“He brings continuity and stability,” Mr. Dell’Aquila said, adding that Mr. Cox had emerged from the recent wave of scandals with cleaner hands than Mr. LaPierre. “We can get consensus with Chris replacing Wayne.”
Mr. Dell’Aquila said he had not spoken to Mr. Cox about the matter and had not seen him since a fund-raiser last year.
The N.R.A. is moving on from Mr. Cox and is expected to announce Tuesday that Jason Ouimet, a deputy at its lobbying arm, will assume Mr. Cox’s former post, according to a person with knowledge of the appointment.
The N.R.A. has been burdened by high structural costs and escalating legal bills as it copes with the New York investigation and a bitter legal fight with its former advertising firm, Ackerman McQueen. The N.R.A.’s member dues fell in 2017 to their lowest level in a half-decade, as concerns about gun control ebbed after Mr. Trump’s election, but they rebounded last year, increasing by a third, to $170 million, while contributions grew by 24 percent to $165 million.
Even so, the N.R.A.’s net assets fell sharply last year and the organization was forced to freeze its pension fund. It also took more than $30 million out of its charitable foundation in 2017; it recently increased a line of credit, backed by the deed to its headquarters, to $28 million; and it borrowed against life insurance policies taken out on top executives.
An avid hunter, Mr. Dell’Aquila, 58, was interviewed at his house in Nashville, sitting in front of a large stuffed black bear. He played offensive lineman for a year at Princeton before injuries ended his football career, and he once was featured in The Baltimore Sun for eating two 48-ounce steaks in one sitting at a Shula’s Steak House. He’s been a member of the N.R.A. for about two decades, and considers himself a true believer. (“It’s our Second Amendment, it comes after our First Amendment, it’s what allows us to be a free country,” he said.)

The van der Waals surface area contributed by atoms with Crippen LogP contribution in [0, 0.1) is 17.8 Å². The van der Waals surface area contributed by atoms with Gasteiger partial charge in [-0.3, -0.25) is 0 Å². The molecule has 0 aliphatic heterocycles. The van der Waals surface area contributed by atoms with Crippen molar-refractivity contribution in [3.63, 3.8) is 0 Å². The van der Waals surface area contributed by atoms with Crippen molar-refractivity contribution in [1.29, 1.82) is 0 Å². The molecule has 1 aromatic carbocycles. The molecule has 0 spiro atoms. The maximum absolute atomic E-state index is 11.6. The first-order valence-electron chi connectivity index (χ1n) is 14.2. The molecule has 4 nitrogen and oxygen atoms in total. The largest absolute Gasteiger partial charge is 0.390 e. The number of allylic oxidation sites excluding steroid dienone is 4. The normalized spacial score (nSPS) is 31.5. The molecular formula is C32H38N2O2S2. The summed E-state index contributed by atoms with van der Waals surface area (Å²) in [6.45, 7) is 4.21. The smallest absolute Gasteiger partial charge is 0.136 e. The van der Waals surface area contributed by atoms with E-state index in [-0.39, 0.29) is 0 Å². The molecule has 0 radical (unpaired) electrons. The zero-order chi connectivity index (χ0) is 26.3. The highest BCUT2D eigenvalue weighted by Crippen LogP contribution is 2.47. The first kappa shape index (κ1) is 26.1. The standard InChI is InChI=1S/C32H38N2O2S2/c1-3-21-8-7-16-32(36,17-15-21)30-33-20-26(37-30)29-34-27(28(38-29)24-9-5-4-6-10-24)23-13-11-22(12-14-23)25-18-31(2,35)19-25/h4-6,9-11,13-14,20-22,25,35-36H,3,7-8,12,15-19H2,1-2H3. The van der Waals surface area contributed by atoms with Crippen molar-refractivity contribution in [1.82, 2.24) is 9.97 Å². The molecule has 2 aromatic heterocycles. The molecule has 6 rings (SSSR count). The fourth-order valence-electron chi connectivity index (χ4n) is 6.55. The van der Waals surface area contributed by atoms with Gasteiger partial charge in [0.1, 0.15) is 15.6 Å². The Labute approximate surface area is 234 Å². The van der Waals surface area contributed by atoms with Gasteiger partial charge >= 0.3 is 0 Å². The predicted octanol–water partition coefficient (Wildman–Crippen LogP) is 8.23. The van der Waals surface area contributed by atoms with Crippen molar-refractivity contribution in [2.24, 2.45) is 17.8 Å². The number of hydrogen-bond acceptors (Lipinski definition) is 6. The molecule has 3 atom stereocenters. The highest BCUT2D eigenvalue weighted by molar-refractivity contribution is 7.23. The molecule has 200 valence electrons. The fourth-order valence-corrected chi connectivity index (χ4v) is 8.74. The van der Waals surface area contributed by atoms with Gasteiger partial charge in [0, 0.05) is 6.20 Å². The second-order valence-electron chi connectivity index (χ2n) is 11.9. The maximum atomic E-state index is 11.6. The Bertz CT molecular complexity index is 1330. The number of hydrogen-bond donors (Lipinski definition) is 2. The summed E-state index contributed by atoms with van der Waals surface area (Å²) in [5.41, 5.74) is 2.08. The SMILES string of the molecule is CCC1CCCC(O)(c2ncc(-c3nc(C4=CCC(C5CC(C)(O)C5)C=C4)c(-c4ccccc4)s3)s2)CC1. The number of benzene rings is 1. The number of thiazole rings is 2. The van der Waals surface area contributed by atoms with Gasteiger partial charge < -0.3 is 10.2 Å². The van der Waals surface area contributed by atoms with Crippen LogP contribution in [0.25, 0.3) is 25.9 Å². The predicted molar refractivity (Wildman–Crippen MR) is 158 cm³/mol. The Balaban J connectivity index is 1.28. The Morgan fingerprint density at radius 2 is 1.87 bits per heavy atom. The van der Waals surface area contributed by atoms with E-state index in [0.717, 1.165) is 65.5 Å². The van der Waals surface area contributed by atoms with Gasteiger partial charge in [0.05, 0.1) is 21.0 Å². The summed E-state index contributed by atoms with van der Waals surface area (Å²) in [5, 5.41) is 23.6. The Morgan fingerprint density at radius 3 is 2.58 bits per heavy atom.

Mr. Dell’Aquila was listed in an N.R.A. publication as having pledged more than $1 million, making him one of a small number of contributors at that level; he belongs to the Charlton Heston Ambassadors, a group for those who make large pledges of support, named for the actor and former N.R.A. president.
In a series of interviews and emails, Mr. Dell’Aquila cited numerous concerns. He was troubled that a former N.R.A. president, David Keene, had been caught up in an investigation over his ties to Maria Butina, the Russian who pleaded guilty to conspiring to act as a foreign agent. He was disturbed after The New York Times reported this year that Tyler Schropp, a senior N.R.A. executive, had an interest in an outside company that had received $18 million from the N.R.A. He was also dismayed by a recent New Yorker story tying the N.R.A.’s former longtime chief financial officer to allegations of embezzlement at a previous job.
“I don’t know if these stories are true or not true,” he said. “My No. 1 concern, frankly only concern, is that our Second Amendment rights are preserved and the optics of negativity that are directly harming the N.R.A. institution ceases.”
Mr. Dell’Aquila said he had approached high-ranking N.R.A. officials to express his dissatisfaction as recently as April, when the N.R.A. held its annual convention in Indianapolis, but was not satisfied by their responses. And he said the board had recently been removing critics of Mr. LaPierre from key oversight committees.
“I decided the best way to be effective is to start a grass-roots effort to demand from the N.R.A. leadership accountability as well as transparency,” he said.
His demands include the resignation of Mr. LaPierre and his senior leadership in time to put in a new team for the 2020 elections. In addition to Mr. Cox’s return, he wants Allen West, an N.R.A. board member and former Tea Party congressman opposed to Mr. LaPierre, installed as the group’s president. (Some of Mr. Dell’Aquila’s demands echo those of Mr. West and others.)
He would also shrink the board to 30 members from 76; stop paying consulting fees to board members; dismiss the N.R.A.’s accounting firm, RSM; remove past presidents from the board; and cut costs by holding meetings in central locations. He lamented that an upcoming board meeting was to be held in Alaska: “What are the optics of that?” he said. “It’s negative. It’s self-inflicted.” He adding that the N.R.A. could find board members who “would do this for free, and it keeps us clean in the liberal papers.”
Mr. Dell’Aquila said he had come to his decision reluctantly, and had always been treated graciously by Mr. LaPierre and his wife, Susan.
“I’m not pro-Mr. LaPierre, and I’m not anti-Mr. LaPierre, I’m just simply being objective and trying to save a historic institution from itself,” he said. “Right or wrong, the buck stops with Mr. LaPierre, because this occurred underneath his leadership, and he’s ultimately accountable.”